The darker Strange winds up at the Lost Library of Cagliostro looking for the knowledge that would help him break an Absolute Point. Despite the warnings of the librarian, O'Bengh (Ike Amadi), who tells him that "Love can break more than your heart. It can shatter your mind," Strange is determined to fix his past no matter what damage it causes. He begins stealing the power of the mystical beings he brings forth in the library including a repeat appearance of the Champion of HYDRA. As he consumes the fearsome powers of each creature, his nature becomes more corrupted. It isn't until he discovers an aged, dying O'Bengh that he realizes he's spent centuries in pursuit of his goal. And that goal is starting to destroy reality. 

Back in a quickly disintegrating New York, the Ancient One reveals to the still sane Doctor Strange that she split him in two to allow for two possible timelines to occur in one universe because he's the only one strong enough to stop himself. After receiving some protective enchantments from a rapidly dissolving Wong (Benedict Wong), Strange is attacked by his evil twin and the fight for this reality commences. 

Despite all the power he's consumed, this deranged doctor still needs more and only by consuming his other half will he finally have the power to bring Christine back. After a grand battle between the two under the eyes of the Watcher, the sinister Sorcerer Supreme succeeds. He brings Christine back to life but she's horrified by the demonic, winged version of her love. As the hellish reality around them collapses, Strange pleads with Uatu to stop this but though the Watcher wants to punish him, he can't interfere. Reality collapses and Christine dissolves with it, leaving a remorseful Doctor Strange alone encased in what looks like the Power Stone. "I am so, so sorry," he moans, but it's too late. His reality (and his love) is truly gone.  

Episode 5: Zombies attack!

The Avengers turning into zombies is just a silly idea on its face, but once you get past the absurdity of the concept, it's a fun play on horror tropes with a superhero twist. 

In this zombified MCU, Bruce Banner (Mark Ruffalo, who is much better-looking in real life than his animated counterpart is here) winds up crashing into Doctor Strange's Sanctum Sanctorum just like he did at the beginning of Avengers: Infinity War, but a zombie apocalypse is afoot. Iron Man, Doctor Strange, and Wong have all become the living dead, but before Bruce becomes one too, Hope Van Dyne (Evangeline Lilly) saves him.

Turns out when Hank Pym tried to save his wife, Janet Van Dyne, from the Quantum Realm she had been infected by a zombie plague that's now spreading across the world. The plague is so bad that it's taken down Captain America, Black Widow, and Hawkeye, and caused Black Panther to go missing. 

Along with Spider-Man (Hunter Thames doing a pretty good Tom Holland impression), Bucky Barnes (Sebastian Stan), Okoye (Danai Gurira), Happy Hogan (Jon Favreau), Sharon Carter (Emily VanCamp), and (randomly) Kurt from the Ant-Man films (David Dastmalchian), Hope is searching for a cure. Another survivor base in Camp Lehigh, New Jersey (S.H.I.E.L.D.'s first base of operations) might have one.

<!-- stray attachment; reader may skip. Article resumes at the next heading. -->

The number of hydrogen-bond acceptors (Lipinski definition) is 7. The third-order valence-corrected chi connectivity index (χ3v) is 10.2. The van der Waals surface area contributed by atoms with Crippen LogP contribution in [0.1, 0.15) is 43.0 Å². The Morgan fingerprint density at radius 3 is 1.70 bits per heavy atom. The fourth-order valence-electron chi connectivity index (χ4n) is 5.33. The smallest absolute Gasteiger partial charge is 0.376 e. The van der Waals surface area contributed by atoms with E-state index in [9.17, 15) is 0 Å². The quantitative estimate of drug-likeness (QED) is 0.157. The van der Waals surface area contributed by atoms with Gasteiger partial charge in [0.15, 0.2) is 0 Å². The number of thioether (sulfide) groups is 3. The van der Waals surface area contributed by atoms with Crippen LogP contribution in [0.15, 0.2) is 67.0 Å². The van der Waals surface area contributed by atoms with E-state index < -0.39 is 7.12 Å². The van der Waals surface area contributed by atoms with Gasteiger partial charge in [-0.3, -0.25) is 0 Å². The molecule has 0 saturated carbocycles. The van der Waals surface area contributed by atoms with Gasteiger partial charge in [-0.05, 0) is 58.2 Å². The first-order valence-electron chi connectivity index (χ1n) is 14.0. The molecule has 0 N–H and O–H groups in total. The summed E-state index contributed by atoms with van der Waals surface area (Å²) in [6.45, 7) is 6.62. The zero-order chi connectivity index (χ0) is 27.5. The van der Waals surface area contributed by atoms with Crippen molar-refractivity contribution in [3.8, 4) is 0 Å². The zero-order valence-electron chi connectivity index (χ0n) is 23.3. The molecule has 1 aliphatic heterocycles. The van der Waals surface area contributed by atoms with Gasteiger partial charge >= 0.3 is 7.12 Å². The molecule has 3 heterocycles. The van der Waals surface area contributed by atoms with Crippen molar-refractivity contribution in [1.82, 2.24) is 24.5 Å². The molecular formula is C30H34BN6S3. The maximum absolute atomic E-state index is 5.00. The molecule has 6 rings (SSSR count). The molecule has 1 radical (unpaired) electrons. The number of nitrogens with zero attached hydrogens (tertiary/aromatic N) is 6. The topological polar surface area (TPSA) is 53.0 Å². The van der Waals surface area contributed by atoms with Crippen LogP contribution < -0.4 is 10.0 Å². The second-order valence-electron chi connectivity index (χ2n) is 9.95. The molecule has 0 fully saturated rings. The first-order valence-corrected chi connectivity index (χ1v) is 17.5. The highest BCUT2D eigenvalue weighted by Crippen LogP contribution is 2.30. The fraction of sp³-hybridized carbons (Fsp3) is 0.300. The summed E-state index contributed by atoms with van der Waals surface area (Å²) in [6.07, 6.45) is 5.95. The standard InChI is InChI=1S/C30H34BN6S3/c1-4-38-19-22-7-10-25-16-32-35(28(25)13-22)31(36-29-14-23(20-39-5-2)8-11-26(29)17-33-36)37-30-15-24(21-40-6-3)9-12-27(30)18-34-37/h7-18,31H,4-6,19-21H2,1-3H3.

The problem? They have to first get there from Manhattan's Grand Central Station, and unfortunately it's full of a zombie horde led by Hawkeye and Falcon. As the vicious creatures attack from all angles, they try to get an abandoned train working but not before losing Happy in the process. 

The survivors manage to board the train, but when zombie Captain America attacks, Sharon gets bit. Bucky takes down his old friend by slicing him in half with his iconic shield, but Hope gets infected by zombie Sharon in the process. She's fighting off the infection yet doesn't have long when they finally make it to Camp Lehigh.

Hope makes a noble sacrifice of herself to the zombies that surround the camp, but when the others make it inside, they discover Vision (Paul Bettany) is the one who has found a cure through the power of the Mind Stone. He's only managed to cure the severed head of Scott Lang (Paul Rudd, bringing welcome silliness), introducing another horror trope to the party. If they reach Wakanda, they can use the power of the Mind Stone to cure the plague.

But Vision is hiding a dark secret that Bucky discovers when he finds a weakened though still alive T'Challa (Chadwick Boseman) in one of the labs. Vision has been keeping Black Panther alive to feed his zombie bride, because the Scarlet Witch's powers have resisted the treatment. Vision couldn't bring himself to kill her, so he tried to contain her. But she's awake now, and Kurt is her first meal!

Realizing his grievous error, Vision helps them escape to a nearby Quadjet, but he can't bring himself to leave his beloved. He commits suicide by pulling the Mind Stone from his head so that hope remains for a cure. But both Okoye and Bucky fall to Wanda, and soon Bruce sacrifices himself so that T'Challa, Peter, and Scott Lang can flee on the jet.   

Peter reflects that almost all the Avengers are gone now, but the always wise T'Challa consoles him, saying, "In my culture, death is not the end. They are still with us, as long as we do not forget them." While many viewers (me included) assumed episode 3 was Boseman's last as T'Challa, this line serves as a poignant elegy for both him and his character.

But while these remaining Avengers aspire to save the world once they get to Wakanda, the episode concludes as a zombiefied Thanos waits for his Infinity Gauntlet to receive its final stone. Alas, it truly might be the end of the world.

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What If...? (Marvel TV series)